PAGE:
clue, does it, Miss Daisy? Will you believe me when I tells you
that that other bit of button was discovered, and that it hanged
the fellow? And ’twas the more wonderful because all three buttons
was different!”

Daisy stared wonderingly, down at the little broken button which
had hung a man. “And whatever’s that!” she asked, pointing to a
piece of dirty-looking stuff.

“Well,” said Chandler reluctantly, “that’s rather a horrible thing
— that is. That’s a bit o’ shirt that was buried with a woman —
buried in the ground, I mean — after her husband had cut her up and
tried, to burn her. ‘Twas that bit o’ shirt that brought him to the

“I considers your museum’s a very horrid place!” said Daisy
pettishly, turning away.

She longed to be out in the passage again, away from this brightly
lighted, cheerful-looking, sinister room.

But her father was now absorbed in the case containing various types
of infernal machines. “Beautiful little works of art some of them
are,” said his guide eagerly, and Bunting could not but agree.

“Come along — do, father!” said Daisy quickly. “I’ve seen about
enough now. If I was to stay in here much longer it ‘ud give me
the horrors. I don’t want to have no nightmares to-night. It’s
dreadful to think there are so many wicked people in the world.
Why, we might knock up against some murderer any minute without
knowing it, mightn’t we?”

“Not you, Miss Daisy,” said Chandler smilingly. “I don’t suppose
you’ll ever come across even a common swindler, let alone anyone
who’s committed a murder — not one in a million does that. Why,
even I have never had anything to do with a proper murder case!”

But Bunting was in no hurry. He was thoroughly enjoying every
moment of the time. Just now he was studying intently the various
photographs which hung on the walls of the Black Museum; especially
was he pleased to see those connected with a famous and still
mysterious case which had taken place not long before in Scotland,
and in which the servant of the man who died had played a
considerable part — not in elucidating, but in obscuring, the mystery.

“I suppose a good many murderers get off?” he said musingly.

And Joe Chandler’s friend nodded. “I should think they did!” he
exclaimed. “There’s no such thing as justice here in England.
‘Tis odds on the murderer every time. ‘Tisn’t one in ten that
come to the end he should do — to the gallows, that is.”

“And what d’you think about what’s going on now — I mean about
those Avenger murders?”

Bunting lowered his voice, but Daisy and Chandler were already
moving towards the door.

“I don’t believe he’ll ever be caught,” said the other
confidentially. “In some ways ’tis a lot more of a job to catch a
madman than ’tis to run down just an ordinary criminal. And, of
course — leastways to my thinking — The Avenger is a madman — one
of the cunning, quiet sort. Have you heard about the letter?” his
voice dropped lower.

“No,” said Bunting, staring eagerly at him. “What letter d’you

“Well, there’s a letter — it’ll be in this museum some day — which
came just before that last double event. ‘Twas signed ‘The Avenger,’
in just the same printed characters as on that bit of paper he always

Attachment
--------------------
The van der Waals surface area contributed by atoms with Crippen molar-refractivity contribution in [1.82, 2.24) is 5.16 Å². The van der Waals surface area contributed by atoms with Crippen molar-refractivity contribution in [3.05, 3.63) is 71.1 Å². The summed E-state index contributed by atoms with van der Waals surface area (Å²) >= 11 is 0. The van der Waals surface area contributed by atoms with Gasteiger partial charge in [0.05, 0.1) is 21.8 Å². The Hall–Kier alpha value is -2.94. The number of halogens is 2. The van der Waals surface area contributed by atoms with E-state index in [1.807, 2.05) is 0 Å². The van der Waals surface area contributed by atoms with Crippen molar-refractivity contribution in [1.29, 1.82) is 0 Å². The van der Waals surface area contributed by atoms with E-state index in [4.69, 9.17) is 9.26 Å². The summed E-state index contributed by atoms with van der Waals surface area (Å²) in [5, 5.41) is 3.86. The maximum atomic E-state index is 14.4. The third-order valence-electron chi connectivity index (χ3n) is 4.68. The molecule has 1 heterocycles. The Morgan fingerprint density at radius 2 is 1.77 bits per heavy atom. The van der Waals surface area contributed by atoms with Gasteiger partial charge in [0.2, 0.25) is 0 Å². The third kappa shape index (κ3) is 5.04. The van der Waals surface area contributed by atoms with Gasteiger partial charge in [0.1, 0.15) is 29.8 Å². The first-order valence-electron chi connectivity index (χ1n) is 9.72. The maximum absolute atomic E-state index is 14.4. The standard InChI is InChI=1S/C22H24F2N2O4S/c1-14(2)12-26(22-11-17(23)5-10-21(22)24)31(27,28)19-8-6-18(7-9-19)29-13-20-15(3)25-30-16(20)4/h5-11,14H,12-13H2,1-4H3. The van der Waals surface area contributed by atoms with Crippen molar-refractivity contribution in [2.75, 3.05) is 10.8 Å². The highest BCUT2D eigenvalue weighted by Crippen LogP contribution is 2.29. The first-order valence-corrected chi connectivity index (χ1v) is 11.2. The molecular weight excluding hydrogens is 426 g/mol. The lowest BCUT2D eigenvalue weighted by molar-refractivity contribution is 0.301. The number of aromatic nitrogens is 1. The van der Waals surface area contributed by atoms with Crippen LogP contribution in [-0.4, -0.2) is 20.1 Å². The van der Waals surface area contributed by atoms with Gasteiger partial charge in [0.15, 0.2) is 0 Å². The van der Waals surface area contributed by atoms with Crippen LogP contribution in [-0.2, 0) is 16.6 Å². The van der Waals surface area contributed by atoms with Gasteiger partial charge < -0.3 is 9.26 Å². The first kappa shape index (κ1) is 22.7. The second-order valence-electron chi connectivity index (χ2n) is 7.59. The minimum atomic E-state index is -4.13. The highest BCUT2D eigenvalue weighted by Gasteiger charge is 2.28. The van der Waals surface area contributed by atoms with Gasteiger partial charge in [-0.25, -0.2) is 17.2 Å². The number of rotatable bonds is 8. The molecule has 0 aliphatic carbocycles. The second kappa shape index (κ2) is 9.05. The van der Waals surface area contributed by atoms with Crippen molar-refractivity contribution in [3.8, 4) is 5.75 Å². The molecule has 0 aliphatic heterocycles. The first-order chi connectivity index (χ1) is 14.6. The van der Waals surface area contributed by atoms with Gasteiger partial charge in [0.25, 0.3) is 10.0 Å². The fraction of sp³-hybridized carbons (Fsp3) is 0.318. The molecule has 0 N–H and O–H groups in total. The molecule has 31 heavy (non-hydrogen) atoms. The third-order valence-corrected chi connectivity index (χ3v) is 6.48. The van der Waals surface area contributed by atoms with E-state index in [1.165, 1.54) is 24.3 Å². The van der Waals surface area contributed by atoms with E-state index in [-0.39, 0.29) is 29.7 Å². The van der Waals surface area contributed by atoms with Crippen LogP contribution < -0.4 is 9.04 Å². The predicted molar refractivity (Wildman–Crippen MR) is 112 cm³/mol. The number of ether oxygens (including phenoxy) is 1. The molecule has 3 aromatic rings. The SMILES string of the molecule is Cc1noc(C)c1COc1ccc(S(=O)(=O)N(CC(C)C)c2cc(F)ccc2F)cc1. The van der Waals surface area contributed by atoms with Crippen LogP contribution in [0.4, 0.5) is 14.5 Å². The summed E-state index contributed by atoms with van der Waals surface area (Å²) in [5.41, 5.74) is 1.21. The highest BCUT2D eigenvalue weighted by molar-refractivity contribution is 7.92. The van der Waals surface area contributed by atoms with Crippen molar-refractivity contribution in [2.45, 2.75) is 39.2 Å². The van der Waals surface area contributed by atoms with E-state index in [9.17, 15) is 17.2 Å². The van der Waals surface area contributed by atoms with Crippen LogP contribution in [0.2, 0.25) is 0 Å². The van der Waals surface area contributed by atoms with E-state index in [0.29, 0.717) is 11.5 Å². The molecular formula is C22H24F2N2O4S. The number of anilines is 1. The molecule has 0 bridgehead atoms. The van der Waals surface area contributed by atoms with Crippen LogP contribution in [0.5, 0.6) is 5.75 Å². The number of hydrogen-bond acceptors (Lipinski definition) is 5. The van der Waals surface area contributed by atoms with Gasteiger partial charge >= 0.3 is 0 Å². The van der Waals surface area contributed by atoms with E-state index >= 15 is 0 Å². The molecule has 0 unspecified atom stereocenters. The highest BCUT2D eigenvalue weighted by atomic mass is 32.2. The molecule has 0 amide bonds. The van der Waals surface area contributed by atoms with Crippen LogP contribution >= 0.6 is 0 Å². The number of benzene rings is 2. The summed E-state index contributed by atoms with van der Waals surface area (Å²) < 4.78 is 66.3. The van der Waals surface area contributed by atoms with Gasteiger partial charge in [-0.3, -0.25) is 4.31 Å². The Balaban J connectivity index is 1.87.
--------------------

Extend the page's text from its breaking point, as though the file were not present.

leaves behind him. Mind you, it don’t follow that it actually was The
Avenger what sent that letter here, but it looks uncommonly like it,
and I know that the Boss attaches quite a lot of importance to it.”

“And where was it posted?” asked Bunting. “That might be a bit of a
clue, you know.”

“Oh, no,” said the other. “They always goes a very long way to
post anything — criminals do. It stands to reason they would. But
this particular one was put in the Edgware Road Post Office.”

“What? Close to us?” said Bunting. “Goodness! dreadful!”

“Any of us might knock up against him any minute. I don’t suppose
The Avenger’s in any way peculiar-looking — in fact we know he ain’t.”

“Then you think that woman as says she saw him did see him?” asked
Bunting hesitatingly.

“Our description was made up from what she said,” answered the other
cautiously. “But, there, you can’t tell! In a case like that it’s
groping — groping in the dark all the time — and it’s just a lucky
accident if it comes out right in the end. Of course, it’s upsetting
us all very much here. You can’t wonder at that!”

“No, indeed,” said Bunting quickly. “I give you my word, I’ve hardly
thought of anything else for the last month.”

Daisy had disappeared, and when her father joined her in the passage
she was listening, with downcast eyes, to what Joe Chandler was

He was telling her about his real home, of the place where his mother
lived, at Richmond — that it was a nice little house, close to the
park. He was asking her whether she could manage to come out there
one afternoon, explaining that his mother would give them tea, and
how nice it would be.

“I don’t see why Ellen shouldn’t let me,” the girl said rebelliously.
“But she’s that old-fashioned and pernickety is Ellen — a regular
old maid! And, you see, Mr. Chandler, when I’m staying with them,
father don’t like for me to do anything that Ellen don’t approve of.
But she’s got quite fond of you, so perhaps if you ask her — ?”
She looked at him, and he nodded sagely.

“Don’t you be afraid,” he said confidently. “I’ll get round Mrs.
Bunting. But, Miss Daisy” — he grew very red — “I’d just like to
ask you a question — no offence meant — ”

“Yes?” said Daisy a little breathlessly. “There’s father close to
us, Mr. Chandler. Tell me quick; what is it?”

“Well, I take it, by what you said just now, that you’ve never
walked out with any young fellow?”

Daisy hesitated a moment; then a very pretty dimple came into her
cheek. “No,” she said sadly. “No, Mr. Chandler, that I have not.”
In a burst of candour she added, “You see, I never had the chance!”

And Joe Chandler smiled, well pleased.